May 28, 2011 8:57:00 PM
Each year the U.S. Air Force gathers its best and brightest mid-level officers and sends them to Maxwell Air Force Base in Montgomery, AL., for what is called War College. There for 10 months these future military leaders, most of whom are seasoned warriors, turn their attention from suicide bombers, laser-guided missiles and helicopter rescues to matters of policy.
Daily they hear lectures from generals, academics and authorities on strategic issues confronting the United States. Afterward in seminars, groups of 15-20, they dissect what they''ve heard. As part of this intensive "postgraduate" study, they travel with experts to some corner of the globe of their choosing where the U.S. has strategic interests, which it seems is just about everywhere. By the time it''s over, these officers have received a thorough schooling on the military, political and economic forces besetting our military, which, it may be too obvious to say, is a culture and society unto itself.
Near the end of the 10 months, a group of civilians from military communities across the country is dropped into the mix, and, for a week, these soon-to-be full colonels spend five days with small-town mayors, chiropractors, real estate developers, bankers and in the case of the class just graduated, a newspaper publisher. We came from 34 states and the District of Columbia. The Air Force calls it the National Security Forum and this was its 58th year.
Other than the obvious p.r. benefits, the Forum offers an opportunity for unflinching dialogue between future leaders and real world people, to the benefit of both. What interested me about participating was CAFB Public Information Director Sonic Johnson''s assurance that this would be a no-holds-barred conversation, an opportunity to look under the hood of the U.S. Air Force. "I''d love to swap places with you," Johnson said. I was sold.
We heard from experts on bioterror, chemical warfare and unsecured nuclear weapons. We heard from the Secretary of the Air Force and the Chief of Staff of the Air Force. We heard lectures on the global economy and on Egypt and Russia. And we ate lots of barbecue.
While there''s no way to do the week justice, I tried here to repeat quotes I thought illuminating or useful. Some came from the speakers, others came from soldiers, still others from fellow civilian participants. We were asked not to attribute quotes.
"We''re building relationships here; relationships is how you get things done."
"The ultimate homeland defense would be to lock down and eliminate loose nuclear materials."
"With your kids learn CPR training."
Quoting Marshall McLuhan: "There are no passengers in spaceship Earth. We''re all crew."
"This is the everybody-gets-a-trophy generation."
A speaker quoting Joint Chiefs of Staff Chair Admiral Mike Mullen: "The national debt is the single biggest threat to our national security."
"There doesn''t seem to be an appetite for base closings; we''re just finishing a BRAC process now."
"The U.S. is viewed as a stabilizing force in the world."
"The Air Force has been at war since Aug. 2 1990 ... an Air Force at war for two decades.
"Be proud of the young men and women in your hometowns; they are rejoining and reupping. ... It''s never been more difficult to get in the Air Force."
"(Afghanistan) is a tough neighborhood. The people are largely poor and illiterate; there is no infrastructure and there is a weak central government."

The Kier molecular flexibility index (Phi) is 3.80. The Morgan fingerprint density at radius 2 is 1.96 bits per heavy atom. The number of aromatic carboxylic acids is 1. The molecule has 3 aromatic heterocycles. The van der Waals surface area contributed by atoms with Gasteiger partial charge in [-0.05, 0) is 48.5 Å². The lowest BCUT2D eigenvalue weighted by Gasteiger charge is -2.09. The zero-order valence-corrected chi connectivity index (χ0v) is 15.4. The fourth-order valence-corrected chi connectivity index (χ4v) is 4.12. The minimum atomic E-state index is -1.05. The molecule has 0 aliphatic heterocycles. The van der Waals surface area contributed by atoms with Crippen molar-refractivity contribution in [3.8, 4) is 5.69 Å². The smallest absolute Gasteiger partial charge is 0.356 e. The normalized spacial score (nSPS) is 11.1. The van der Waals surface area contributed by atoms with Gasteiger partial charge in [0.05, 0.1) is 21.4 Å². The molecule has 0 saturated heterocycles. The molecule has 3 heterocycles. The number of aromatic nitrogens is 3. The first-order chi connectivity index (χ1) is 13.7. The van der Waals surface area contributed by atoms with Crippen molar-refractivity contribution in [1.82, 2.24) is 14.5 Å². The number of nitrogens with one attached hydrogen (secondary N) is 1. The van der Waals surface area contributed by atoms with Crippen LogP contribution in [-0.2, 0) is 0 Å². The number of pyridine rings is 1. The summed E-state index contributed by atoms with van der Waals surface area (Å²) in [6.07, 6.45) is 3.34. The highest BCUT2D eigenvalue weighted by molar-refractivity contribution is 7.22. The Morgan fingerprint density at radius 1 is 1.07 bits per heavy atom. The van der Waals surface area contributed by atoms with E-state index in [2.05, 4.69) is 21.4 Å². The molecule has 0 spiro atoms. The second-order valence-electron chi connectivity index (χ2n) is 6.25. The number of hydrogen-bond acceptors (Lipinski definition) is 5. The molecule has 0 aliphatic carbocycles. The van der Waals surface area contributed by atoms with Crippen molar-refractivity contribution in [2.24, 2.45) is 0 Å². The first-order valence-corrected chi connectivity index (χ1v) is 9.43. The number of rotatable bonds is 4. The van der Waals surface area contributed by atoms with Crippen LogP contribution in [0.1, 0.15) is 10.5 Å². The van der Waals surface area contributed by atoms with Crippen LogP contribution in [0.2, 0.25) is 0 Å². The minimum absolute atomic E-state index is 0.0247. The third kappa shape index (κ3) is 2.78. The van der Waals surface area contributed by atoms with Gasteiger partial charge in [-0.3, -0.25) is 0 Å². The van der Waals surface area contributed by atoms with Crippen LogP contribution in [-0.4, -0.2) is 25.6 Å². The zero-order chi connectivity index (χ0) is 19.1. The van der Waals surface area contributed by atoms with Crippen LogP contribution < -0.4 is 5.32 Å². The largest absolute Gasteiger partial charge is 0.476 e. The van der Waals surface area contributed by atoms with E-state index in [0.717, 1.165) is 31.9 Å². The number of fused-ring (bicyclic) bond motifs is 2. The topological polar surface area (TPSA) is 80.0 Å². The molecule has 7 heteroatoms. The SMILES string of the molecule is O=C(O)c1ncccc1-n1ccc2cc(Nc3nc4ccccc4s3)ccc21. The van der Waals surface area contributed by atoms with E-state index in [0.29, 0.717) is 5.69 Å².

"We are pouring money down a rathole (in Afghanistan). The place is a ghetto."
"Russia is the largest producer of oil in the world (Saudi Arabia is second, the U.S. third); it is the largest country and they are a major player in space. ... It is the third most dangerous country in the world for journalists. ... It will take generations to turn around their declining population."
"Bioterrorism is a far greater threat than nuclear. ... Biological agents can be manufactured in an area the size of a garage with materials commonly available on the Internet. Fermenters used to make beer or yogurt can be used."
"It is vital that we in the armed services continue to connect with the country. With only 1 percent of the country having military experience, it is imperative we remain aware of what the country thinks."
"We may be getting smaller, but we''re still going to be a kick-ass military."
"Public service in general is something noble; we should encourage the best and brightest to do it. There is great reward, maybe not monetary."
"Steadiness and good judgment is what the American people expect of their military."
"Life begins at the end of your comfort zone."
My time at the NSF was an enlightening and reorienting experience. By the end of the week I had a new appreciation for these intelligent, highly competent and sensitive warriors who are protecting our strategic interests as defined by our political leaders and by extension, we, the people.
While there is much to question about U.S. military operations throughout the world, it''s difficult to find fault with the men and women who serve.
Air Force Chief of Staff Gen. Norton Schwartz said to the group, "America needs good people to do this stuff."
From what I''ve seen, we have them.
Birney Imes III is the immediate past publisher of The Dispatch.
1. Slimantics: Is this what America has become? LOCAL COLUMNS
2. Our View: Rural doctor program could be model for reducing brain drain DISPATCH EDITORIALS
3. Froma Harrop: When women's dignity counts for zero NATIONAL COLUMNS
4. Leonard Pitts: Immigrant children are real children NATIONAL COLUMNS